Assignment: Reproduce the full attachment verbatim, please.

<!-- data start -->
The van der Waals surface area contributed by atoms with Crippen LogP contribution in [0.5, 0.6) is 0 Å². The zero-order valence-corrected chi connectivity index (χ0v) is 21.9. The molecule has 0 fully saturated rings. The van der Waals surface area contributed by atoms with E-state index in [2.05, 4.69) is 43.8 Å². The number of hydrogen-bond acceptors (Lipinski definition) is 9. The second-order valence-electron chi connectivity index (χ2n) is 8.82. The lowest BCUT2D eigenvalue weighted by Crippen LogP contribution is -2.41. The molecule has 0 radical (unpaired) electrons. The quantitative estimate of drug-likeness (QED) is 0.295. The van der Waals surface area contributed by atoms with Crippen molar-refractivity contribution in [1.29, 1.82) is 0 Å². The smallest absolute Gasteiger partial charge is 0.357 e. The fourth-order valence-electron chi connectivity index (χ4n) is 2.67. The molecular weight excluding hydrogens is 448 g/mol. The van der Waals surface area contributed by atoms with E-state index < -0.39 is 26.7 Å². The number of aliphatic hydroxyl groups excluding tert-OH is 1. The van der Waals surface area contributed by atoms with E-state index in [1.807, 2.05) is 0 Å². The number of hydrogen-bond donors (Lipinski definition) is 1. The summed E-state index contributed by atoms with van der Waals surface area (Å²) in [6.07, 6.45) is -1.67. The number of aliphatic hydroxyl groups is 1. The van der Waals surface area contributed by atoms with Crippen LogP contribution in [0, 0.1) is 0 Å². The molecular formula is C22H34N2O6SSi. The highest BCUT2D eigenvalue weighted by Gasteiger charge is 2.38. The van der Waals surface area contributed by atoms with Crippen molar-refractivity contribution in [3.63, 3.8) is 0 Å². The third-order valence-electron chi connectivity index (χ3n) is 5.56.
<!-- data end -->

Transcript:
The van der Waals surface area contributed by atoms with Crippen LogP contribution in [0.5, 0.6) is 0 Å². The zero-order valence-corrected chi connectivity index (χ0v) is 21.9. The molecule has 0 fully saturated rings. The van der Waals surface area contributed by atoms with E-state index in [2.05, 4.69) is 43.8 Å². The number of hydrogen-bond acceptors (Lipinski definition) is 9. The second-order valence-electron chi connectivity index (χ2n) is 8.82. The lowest BCUT2D eigenvalue weighted by Crippen LogP contribution is -2.41. The molecule has 0 radical (unpaired) electrons. The quantitative estimate of drug-likeness (QED) is 0.295. The van der Waals surface area contributed by atoms with Crippen molar-refractivity contribution in [1.29, 1.82) is 0 Å². The smallest absolute Gasteiger partial charge is 0.357 e. The fourth-order valence-electron chi connectivity index (χ4n) is 2.67. The molecular weight excluding hydrogens is 448 g/mol. The van der Waals surface area contributed by atoms with E-state index < -0.39 is 26.7 Å². The number of aliphatic hydroxyl groups excluding tert-OH is 1. The van der Waals surface area contributed by atoms with E-state index in [1.807, 2.05) is 0 Å². The number of hydrogen-bond donors (Lipinski definition) is 1. The summed E-state index contributed by atoms with van der Waals surface area (Å²) in [6.07, 6.45) is -1.67. The number of aliphatic hydroxyl groups is 1. The van der Waals surface area contributed by atoms with Crippen LogP contribution in [0, 0.1) is 0 Å². The molecular formula is C22H34N2O6SSi. The highest BCUT2D eigenvalue weighted by Gasteiger charge is 2.38. The van der Waals surface area contributed by atoms with Crippen molar-refractivity contribution in [3.63, 3.8) is 0 Å². The third-order valence-electron chi connectivity index (χ3n) is 5.56.